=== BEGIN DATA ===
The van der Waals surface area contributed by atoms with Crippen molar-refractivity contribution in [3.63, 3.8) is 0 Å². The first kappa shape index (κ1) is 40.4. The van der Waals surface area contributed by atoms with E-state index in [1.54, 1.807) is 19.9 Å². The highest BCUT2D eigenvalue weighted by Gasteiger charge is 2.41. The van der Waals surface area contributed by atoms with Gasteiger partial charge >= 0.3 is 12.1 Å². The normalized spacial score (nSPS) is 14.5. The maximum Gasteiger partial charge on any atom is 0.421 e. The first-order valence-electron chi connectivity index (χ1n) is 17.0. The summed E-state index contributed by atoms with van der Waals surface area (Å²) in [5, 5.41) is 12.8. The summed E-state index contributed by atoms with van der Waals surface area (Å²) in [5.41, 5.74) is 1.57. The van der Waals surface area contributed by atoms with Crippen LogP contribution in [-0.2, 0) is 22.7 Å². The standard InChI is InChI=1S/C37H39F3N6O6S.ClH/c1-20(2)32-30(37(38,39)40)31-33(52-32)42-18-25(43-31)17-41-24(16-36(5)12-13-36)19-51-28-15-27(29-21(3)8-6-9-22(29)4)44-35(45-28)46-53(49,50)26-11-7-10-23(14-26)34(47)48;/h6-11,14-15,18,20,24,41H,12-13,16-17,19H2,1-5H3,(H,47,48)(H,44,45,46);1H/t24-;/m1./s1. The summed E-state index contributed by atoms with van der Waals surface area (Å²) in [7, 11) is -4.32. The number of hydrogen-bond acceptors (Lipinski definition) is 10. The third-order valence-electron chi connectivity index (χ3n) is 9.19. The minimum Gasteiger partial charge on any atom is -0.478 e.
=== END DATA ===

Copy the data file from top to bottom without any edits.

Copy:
The van der Waals surface area contributed by atoms with Crippen molar-refractivity contribution in [3.63, 3.8) is 0 Å². The first kappa shape index (κ1) is 40.4. The van der Waals surface area contributed by atoms with E-state index in [1.54, 1.807) is 19.9 Å². The highest BCUT2D eigenvalue weighted by Gasteiger charge is 2.41. The van der Waals surface area contributed by atoms with Gasteiger partial charge >= 0.3 is 12.1 Å². The normalized spacial score (nSPS) is 14.5. The maximum Gasteiger partial charge on any atom is 0.421 e. The first-order valence-electron chi connectivity index (χ1n) is 17.0. The summed E-state index contributed by atoms with van der Waals surface area (Å²) in [5, 5.41) is 12.8. The summed E-state index contributed by atoms with van der Waals surface area (Å²) in [5.41, 5.74) is 1.57. The van der Waals surface area contributed by atoms with Crippen LogP contribution in [-0.2, 0) is 22.7 Å². The standard InChI is InChI=1S/C37H39F3N6O6S.ClH/c1-20(2)32-30(37(38,39)40)31-33(52-32)42-18-25(43-31)17-41-24(16-36(5)12-13-36)19-51-28-15-27(29-21(3)8-6-9-22(29)4)44-35(45-28)46-53(49,50)26-11-7-10-23(14-26)34(47)48;/h6-11,14-15,18,20,24,41H,12-13,16-17,19H2,1-5H3,(H,47,48)(H,44,45,46);1H/t24-;/m1./s1. The summed E-state index contributed by atoms with van der Waals surface area (Å²) in [7, 11) is -4.32. The number of hydrogen-bond acceptors (Lipinski definition) is 10. The third-order valence-electron chi connectivity index (χ3n) is 9.19. The minimum Gasteiger partial charge on any atom is -0.478 e.